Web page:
This past weekend, we were in Las Vegas for the 50th NAAFA Convention.
NAAFA – National Association for Fat Acceptance.
No, this is not a joke.
NAAFA is a civil rights organization for fat people.
NAAFA’s goal is to help build a society in which people of every size are accepted with dignity and equality in all aspects of life. NAAFA will pursue this goal through advocacy, public education, and support.
For the past “x” number of years, I have had a love-hate relationship with NAAFA.
I am not the only one who has had issues with NAAFA.
However, I have always felt that NAAFA’s core mission is important.
I could fill pages and pages how fat people are discriminated against just on the basis of weight.
Add to that the intersectionality of being fat with other oppressed groups, and it gets even uglier.
There is only 1 state (Michigan) and 6 cities (Santa Cruz and San Francisco, CA; Urbana, IL; Madison, WI; Washington D.C.; and Binghamton, NY) where fat people are protected from discrimination under the law.
Everywhere else we are fair game; and the game sucks. Hard.
I did not have high hopes for this convention. NAAFA has been facing some very hard times.
But the Board of Directors (Peggy Howell and Darliene Howell, and Tigress Osborne), pulled off an amazing convention with the help of many folks in the fat community.
There were not a lot of panels, but the ones we attended (one on relationships given by Dan Oliviero author of The Round World: Life at the Intersection of Love, Sex and Fat) and one on entrepreneurship (given by Jamie Lopez, founder of Baby Doll Beauty Couture, a beauty salon which caters to fat people) were very good; and from what we heard the other panels were just as good.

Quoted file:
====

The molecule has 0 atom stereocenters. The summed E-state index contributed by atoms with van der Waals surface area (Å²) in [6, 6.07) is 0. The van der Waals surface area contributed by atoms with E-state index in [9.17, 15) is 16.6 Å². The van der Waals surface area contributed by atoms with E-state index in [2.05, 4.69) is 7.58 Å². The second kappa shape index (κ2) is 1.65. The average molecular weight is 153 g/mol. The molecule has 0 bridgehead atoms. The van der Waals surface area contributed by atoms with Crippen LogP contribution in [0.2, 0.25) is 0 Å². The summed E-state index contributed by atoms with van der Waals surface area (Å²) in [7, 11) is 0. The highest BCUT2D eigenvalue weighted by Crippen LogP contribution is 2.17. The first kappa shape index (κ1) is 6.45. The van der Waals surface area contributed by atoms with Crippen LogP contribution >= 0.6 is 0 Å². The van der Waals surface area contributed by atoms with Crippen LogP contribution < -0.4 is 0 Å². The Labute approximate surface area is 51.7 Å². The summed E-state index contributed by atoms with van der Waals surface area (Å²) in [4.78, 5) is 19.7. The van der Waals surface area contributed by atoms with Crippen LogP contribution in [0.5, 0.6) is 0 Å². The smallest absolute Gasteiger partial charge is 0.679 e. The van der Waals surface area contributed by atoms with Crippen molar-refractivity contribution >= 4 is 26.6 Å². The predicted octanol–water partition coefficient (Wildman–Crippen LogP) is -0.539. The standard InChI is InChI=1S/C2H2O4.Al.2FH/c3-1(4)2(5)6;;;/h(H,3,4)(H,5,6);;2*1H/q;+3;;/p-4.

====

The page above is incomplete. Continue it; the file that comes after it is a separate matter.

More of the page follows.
The key note speakers (Bill Fabrey – founder of NAAFA; Jes Baker; and Dr. Joy Cox) were wonderful.
While NAAFA still struggles to achieve more diversity in its membership, it was heartening to see that with this convention there seemed to be an influx of young(er) attendees and people of color.
There also seemed to be a good representation of people who hope to improve the lives of fat people through their studies, outreach, entrepreneurship, art, and activism.
Satu Vuorenmaa (owner of Big on Batik and Plush Cat Style), with the help of her crew (Tiina Vuorenmaa and Andrew Allen) took photos throughout the conference, plus at designated times in order to create a collection of photos for NAAFA to use in its own brochures, memes and promotional material.
Bill and I were honored to receive the Frances White Volunteer Award for our work on the NAAFA Newsletter. (I merely help drafting the news roundup; but Bill edits the whole thing – and puts (much needed) polish on the news items I round up). We worked with Frannie for many years. She was known for procuring beautiful pieces of art glass to donate to NAAFA for auctions. They presented us with one of those pieces. We kept the lovely metal plaque, but asked that NAAFA keep the vase. If we brought that home, our cats would have been, “For us?” It is too lovely to be turned into cat shatter.
NAAFA seems to be at a turning point; where it is (finally) appreciating its members and what they can achieve for the organization. NAAFA seems to be ready to hand off the baton to a new generation of fat folks and their allies, so that its important work can continue.
I sure hope so, because there are some amazing people out there ready to move the organization and the fat community forward into a better and happier world for all of us.